With dozens of unique titles without the usual mobile-gaming handicaps, Apple Arcade could be just what fans of smaller experiences are looking for.
Sometimes, we write things off early due to some (justifiably) pre-existing biases, kind of like the Detroit Lines and Buffalo Bills, who are both a combined 5-0-1 (I know this is a gaming website, but stick with me).
Apple Arcade, like those aforementioned NFL teams, isn’t the type of service that gamers usually get their hopes up for, given just how vexing typical mobile gaming practices tend to be. The funny thing, however, is that Apple Arcade has one of the more impressive launches in that I’ve seen in the gaming landscape in quite some time.
The service, which officially kicked off this month, features a catalog of more than 100 unique games from incredibly talented developers. There’s plenty of variety here as well, with everything ranging from Hot Lava, a first-person platformer, to Sayonara Wild Hearts, a gorgeous arcade action-game that plays like a zany pop music video come to life. Seriously, just look at this thing.
During my time playing through the vast catalog of Apple Arcade — and by vast, I mean VAST — what impresses me the most is just how many original titles there are. It feels like a love letter to the indie world, with dazzling visuals and experiences I’m not used to having on my phone while watching whatever cheeseball YouTube video I’ve stumbled upon. Sure, there are some more well-known properties on display here (e.g. Exit the Gungeon, Shantae and the Seven Sirens, Sonic Racing, Rayman Mini, LEGO Brawls), but they’re accompanied by more original titles akin to the kind that you’d see on your typical gaming console. Yes, they’re that good.
But the greatest testament to Apple Arcade is the absence of the usual practices that you’d see with mobile games. There are no ads, energy/time limits, or purchasable currency required to enjoy each title to the fullest extent. There was a pure moment of joy I had when I playing Skate City, one of my favorites from the service, from developer Snowman where I began perusing through the skate shop for upgrades and clothing for my skater and realized there wasn’t any kind of system in place to use real-life currency to buy anything. I also remember a moment when playing Grindstone, another excellent title from developer Capy, where I was almost certain there’d be some kind of microtransactions to progress further — a staple of mobile puzzle games (I’m looking at you, Candy Crush) — but there, in fact, wasn’t. And it was delightful.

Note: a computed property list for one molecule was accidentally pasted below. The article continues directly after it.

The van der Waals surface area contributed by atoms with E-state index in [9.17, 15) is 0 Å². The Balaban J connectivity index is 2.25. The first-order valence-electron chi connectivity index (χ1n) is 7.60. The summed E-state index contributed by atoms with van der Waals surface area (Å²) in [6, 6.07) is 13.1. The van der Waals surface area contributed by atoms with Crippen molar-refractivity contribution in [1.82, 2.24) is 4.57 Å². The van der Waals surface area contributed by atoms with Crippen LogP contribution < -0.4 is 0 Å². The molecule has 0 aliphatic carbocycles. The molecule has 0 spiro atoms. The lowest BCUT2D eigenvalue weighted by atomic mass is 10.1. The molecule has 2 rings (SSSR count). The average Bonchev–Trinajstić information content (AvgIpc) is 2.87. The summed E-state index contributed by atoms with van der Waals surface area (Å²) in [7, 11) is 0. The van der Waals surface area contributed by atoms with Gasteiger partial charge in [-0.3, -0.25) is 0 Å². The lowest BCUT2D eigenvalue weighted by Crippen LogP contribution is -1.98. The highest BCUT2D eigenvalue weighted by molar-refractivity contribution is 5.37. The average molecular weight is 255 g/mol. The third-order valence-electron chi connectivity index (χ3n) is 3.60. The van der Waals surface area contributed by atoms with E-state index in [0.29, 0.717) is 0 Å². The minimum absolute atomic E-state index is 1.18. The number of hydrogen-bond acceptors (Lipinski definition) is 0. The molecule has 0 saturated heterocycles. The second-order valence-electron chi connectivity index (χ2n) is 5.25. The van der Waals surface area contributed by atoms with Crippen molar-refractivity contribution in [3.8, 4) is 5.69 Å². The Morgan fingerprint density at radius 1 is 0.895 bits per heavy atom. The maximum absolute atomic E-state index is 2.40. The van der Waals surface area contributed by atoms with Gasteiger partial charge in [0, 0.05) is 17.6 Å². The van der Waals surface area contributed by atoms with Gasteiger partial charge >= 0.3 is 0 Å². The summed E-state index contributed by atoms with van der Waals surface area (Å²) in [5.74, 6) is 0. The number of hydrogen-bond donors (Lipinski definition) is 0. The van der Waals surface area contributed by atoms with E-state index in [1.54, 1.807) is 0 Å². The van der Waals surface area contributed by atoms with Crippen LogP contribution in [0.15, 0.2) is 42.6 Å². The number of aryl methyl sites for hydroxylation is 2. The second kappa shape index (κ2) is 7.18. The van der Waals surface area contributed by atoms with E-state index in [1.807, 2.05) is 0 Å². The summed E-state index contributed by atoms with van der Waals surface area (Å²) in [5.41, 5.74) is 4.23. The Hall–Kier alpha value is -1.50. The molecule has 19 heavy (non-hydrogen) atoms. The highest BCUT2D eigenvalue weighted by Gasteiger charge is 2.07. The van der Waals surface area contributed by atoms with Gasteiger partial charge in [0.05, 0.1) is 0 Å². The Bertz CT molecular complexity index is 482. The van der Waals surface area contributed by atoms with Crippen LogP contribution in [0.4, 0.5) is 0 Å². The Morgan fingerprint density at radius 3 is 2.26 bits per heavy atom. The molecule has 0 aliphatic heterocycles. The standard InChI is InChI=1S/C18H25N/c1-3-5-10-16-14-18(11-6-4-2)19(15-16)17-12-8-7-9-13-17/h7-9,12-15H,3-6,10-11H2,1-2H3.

The promise of Apple Arcade is that it might be a sort of solution to the over-saturation of content that floods the app store each day. In a way, it could potentially serve as a wholly necessary filter to better traverse through the mobile gaming marketplace. In this similar vein of thinking, it could even serve as a far better way for indie developers to get attention instead of hoping lightning strikes at the right time for their great game. You just hate to see actual quality drown in a sea of uncontrollable volumes of other apps and gimmicks (although there is rightfully some concern over how well-compensated developers will be for their efforts).
The biggest question with Apple Arcade, of course, will be whether or not it can consistently provide quality content each month. For a monthly fee of $4.99, it would need to continue putting out enough original ideas that justify the subscription. Don’t get me wrong, the number of incredible titles that are available makes the service worth it, but enough is never enough. Apple Arcade needs to continue adding great titles. This doesn’t necessarily mean they have to be giant properties, though, just great games.
Another thing of note is that there are a solid amount of titles that are compatible with traditional controllers, which very much makes games more enjoyable for folks like me that don’t always fancy touch controls. The service will also soon be coming to iPad, Apple TV, and Mac (with the foremost two having a set release date for September 30th, while the latter is expected sometime in October).
While there were reasons to be dubious, such a fantastic launch lineup of games that appeal to a variety of audiences, as well as a safeguard against the typical mobile-gaming microtransaction practices, make Apple Arcade a splendid offer for $4.99 a month. But again, just like those NFL teams, we’ll have to wait and see if they can keep it up.